Get­ting through re­ces­sion un­scathed

The Star Early Edition - - OPINION & ANALYSIS - Tan­di­s­izwe Mahlut­shana Tan­di­s­izwe Mahlut­shana is an ex­ec­u­tive at PPS In­vest­ments.

THE BIG UGLY “R” word has once again reared its head – re­ces­sion. Statis­tics South Africa’s lat­est gross do­mes­tic prod­uct (GDP) re­port re­vealed that the South African econ­omy has recorded two con­sec­u­tive quar­ters of neg­a­tive growth, which in­di­cates a “tech­ni­cal re­ces­sion”.

While the an­nounce­ment was made re­cently, the coun­try had been in a “re­ces­sion” for six months (quar­ter (Q) 4 of 2016 and Q1 of 2017). There­fore, the con­sumer has al­ready been feel­ing the ef­fects of this re­ces­sion, and could po­ten­tially con­tinue long af­ter pos­i­tive growth has been achieved.

It has been re­ported that pre­lim­i­nary data in­di­cates that the next GDP fig­ure could po­ten­tially be pos­i­tive, rem­i­nis­cent of what we ex­pe­ri­enced last year.

The GDP fig­ure for Q1-2016 was -1.2 per­cent, but by Q2-2016, the econ­omy achieved a 3.3 per­cent GDP in­crease.

Weath­ered through

Nonethe­less, South Africans have sur­vived sev­eral global and lo­cal re­ces­sions. Since 1960, there have been four global re­ces­sions while South Africa has weath­ered through eight lo­cal re­ces­sions.

Prob­a­bly the worst of the re­ces­sions ob­served was the 2008 fi­nan­cial cri­sis, where it is es­ti­mated that close to 900 000 jobs were lost by the South African econ­omy. The coun­try was in a re­ces­sion for 9 months, which is a much shorter pe­riod when com­pared to other coun­tries, such as Greece, which ex­pe­ri­enced a re­ces­sion for 63 con­sec­u­tive months from 2008 un­til 2014.

Re­cov­er­ing from a re­ces­sion varies from re­gion to re­gion. Re­search by the Fed­eral Re­serve Bank of St Louis shows that the US and China grew by 12 per­cent and 65 per­cent, re­spec­tively, be­tween Q4-2008 and Q4-2014, while the Ital­ian and Greek economies grew and then shrank again, with their to­tal GDP de­clin­ing by 6 per­cent and 24 per­cent, re­spec­tively, since the fi­nan­cial cri­sis started.

This can be forthrightly com­pre­hended as fun­da­men­tal eco­nomic is­sues vary from one coun­try to the next. Cur­rently, there is an on­go­ing de­bate in South Africa which aims to di­ag­nose our im­ped­i­ments to achiev­ing sus­tain­able eco­nomic growth.

At a macro level, we have been grap­pling with pol­icy un­cer­tainty that many pun­dits ar­gue has led to a “pri­vate sec­tor in­vest­ment strike” – where com­pa­nies ei­ther pre­fer to keep stock­piles of cash or in­vest it abroad in­stead of in­vest­ing in the lo­cal econ­omy.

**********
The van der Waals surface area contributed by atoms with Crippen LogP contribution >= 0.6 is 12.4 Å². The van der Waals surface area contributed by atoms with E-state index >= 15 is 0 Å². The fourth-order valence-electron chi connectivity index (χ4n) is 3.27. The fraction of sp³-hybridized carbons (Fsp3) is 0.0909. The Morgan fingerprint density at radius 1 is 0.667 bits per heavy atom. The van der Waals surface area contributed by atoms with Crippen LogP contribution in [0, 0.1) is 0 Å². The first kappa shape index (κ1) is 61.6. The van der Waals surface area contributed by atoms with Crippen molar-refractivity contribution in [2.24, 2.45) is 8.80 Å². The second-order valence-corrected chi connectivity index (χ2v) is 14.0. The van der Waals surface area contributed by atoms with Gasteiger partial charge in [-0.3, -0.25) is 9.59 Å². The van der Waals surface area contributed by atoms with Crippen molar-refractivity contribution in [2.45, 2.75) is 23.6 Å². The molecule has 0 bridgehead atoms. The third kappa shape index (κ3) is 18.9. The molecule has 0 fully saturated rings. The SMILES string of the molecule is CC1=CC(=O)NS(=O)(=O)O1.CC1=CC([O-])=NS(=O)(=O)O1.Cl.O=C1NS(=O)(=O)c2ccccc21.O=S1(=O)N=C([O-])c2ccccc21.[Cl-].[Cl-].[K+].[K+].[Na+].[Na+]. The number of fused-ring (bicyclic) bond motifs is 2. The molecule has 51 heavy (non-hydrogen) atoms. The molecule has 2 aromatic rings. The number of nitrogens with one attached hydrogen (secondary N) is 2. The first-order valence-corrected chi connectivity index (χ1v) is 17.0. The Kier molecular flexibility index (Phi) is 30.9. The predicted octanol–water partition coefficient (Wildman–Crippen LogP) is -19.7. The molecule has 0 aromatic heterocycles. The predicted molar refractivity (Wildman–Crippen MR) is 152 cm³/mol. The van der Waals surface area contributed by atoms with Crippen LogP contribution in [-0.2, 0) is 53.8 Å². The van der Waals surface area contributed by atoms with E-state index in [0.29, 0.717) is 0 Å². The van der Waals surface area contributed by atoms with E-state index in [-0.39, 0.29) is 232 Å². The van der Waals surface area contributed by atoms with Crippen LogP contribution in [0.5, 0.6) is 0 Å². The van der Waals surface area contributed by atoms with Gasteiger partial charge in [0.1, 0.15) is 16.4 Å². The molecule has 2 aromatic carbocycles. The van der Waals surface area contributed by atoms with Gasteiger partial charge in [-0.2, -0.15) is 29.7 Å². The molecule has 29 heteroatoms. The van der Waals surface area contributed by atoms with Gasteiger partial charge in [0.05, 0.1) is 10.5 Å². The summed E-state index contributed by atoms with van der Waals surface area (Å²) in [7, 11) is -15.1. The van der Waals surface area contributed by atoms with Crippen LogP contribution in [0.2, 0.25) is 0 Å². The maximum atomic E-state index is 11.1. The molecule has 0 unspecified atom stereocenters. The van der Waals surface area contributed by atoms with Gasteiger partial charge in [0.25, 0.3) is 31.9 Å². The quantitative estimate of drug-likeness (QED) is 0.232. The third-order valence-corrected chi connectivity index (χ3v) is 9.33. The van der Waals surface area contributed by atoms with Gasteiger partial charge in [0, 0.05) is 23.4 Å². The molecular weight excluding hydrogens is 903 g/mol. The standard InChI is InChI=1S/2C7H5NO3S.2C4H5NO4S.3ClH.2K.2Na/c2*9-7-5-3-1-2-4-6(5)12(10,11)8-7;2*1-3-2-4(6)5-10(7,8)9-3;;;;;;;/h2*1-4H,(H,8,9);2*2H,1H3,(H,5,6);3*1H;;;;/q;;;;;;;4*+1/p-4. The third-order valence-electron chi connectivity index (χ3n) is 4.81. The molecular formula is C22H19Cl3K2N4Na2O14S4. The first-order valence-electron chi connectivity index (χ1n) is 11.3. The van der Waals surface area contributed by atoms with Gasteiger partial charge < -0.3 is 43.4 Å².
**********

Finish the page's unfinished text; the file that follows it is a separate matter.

Re­cent statis­tics show that cur­rent bank de­posits of these com­pa­nies amount to R725 bil­lion. Only time will tell whether Fi­nance Min­is­ter Malusi Gi­gaba will be able to un­lock this po­ten­tial pri­vate sec­tor in­vest­ment, which could re­sult in much-needed job cre­ation nec­es­sary for achiev­ing solid and sus­tain­able eco­nomic growth. Time will tell whether Gi­gaba is more sym­pa­thetic to in­creased gov­ern­ment ex­pen­di­ture or fis­cal re­straint.

Op­por­tu­ni­ties

At a mi­cro level, there are op­por­tu­ni­ties for con­sumers to cap­i­talise on to ride out this tough eco­nomic wave. With in­ter­est rates re­main­ing un­changed in the pre­vi­ous MPC meeting, the time is now for con­sumers to ex­ploit their debt sit­u­a­tions by pay­ing off out­stand­ing debt faster.

How­ever, there is no telling when ei­ther of these sit­u­a­tions may change. Another op­por­tu­nity for con­sumers is to cut back on dis­cre­tionary spend­ing and chan­nel that money into sav­ings and in­vest­ments with the aim of in­creas­ing their fu­ture po­ten­tial buy­ing power.

With a myr­iad of in­vest­ment op­tions that con­sumers could use to in­vest, unit trusts of­fer a fairly ac­ces­si­ble way for the av­er­age investor to kick start their in­vest­ment jour­ney, but this too could be a daunt­ing task with more than 1 400 unit trusts avail­able to South African in­vestors.

Within a multi-man­age­ment in­vest­ment struc­ture, se­lected unit trusts are al­ready com­bined for in­vestors to cre­ate a be­spoke in­vest­ment op­tion di­ver­si­fied across as­set classes, re­gions and in­vest­ment styles.

One of the ad­van­tages of us­ing a multi-man­ager is that it re­moves the bur­den of trawl­ing the unit trust uni­verse, look­ing for the one best suited to your in­vest­ment needs. Dur­ing a re­ces­sion, it’s even more crit­i­cal for con­sumers to re­sist the temp­ta­tion of tak­ing on un­nec­es­sary debt, limit dis­cre­tionary spend­ing and in­stead save more.

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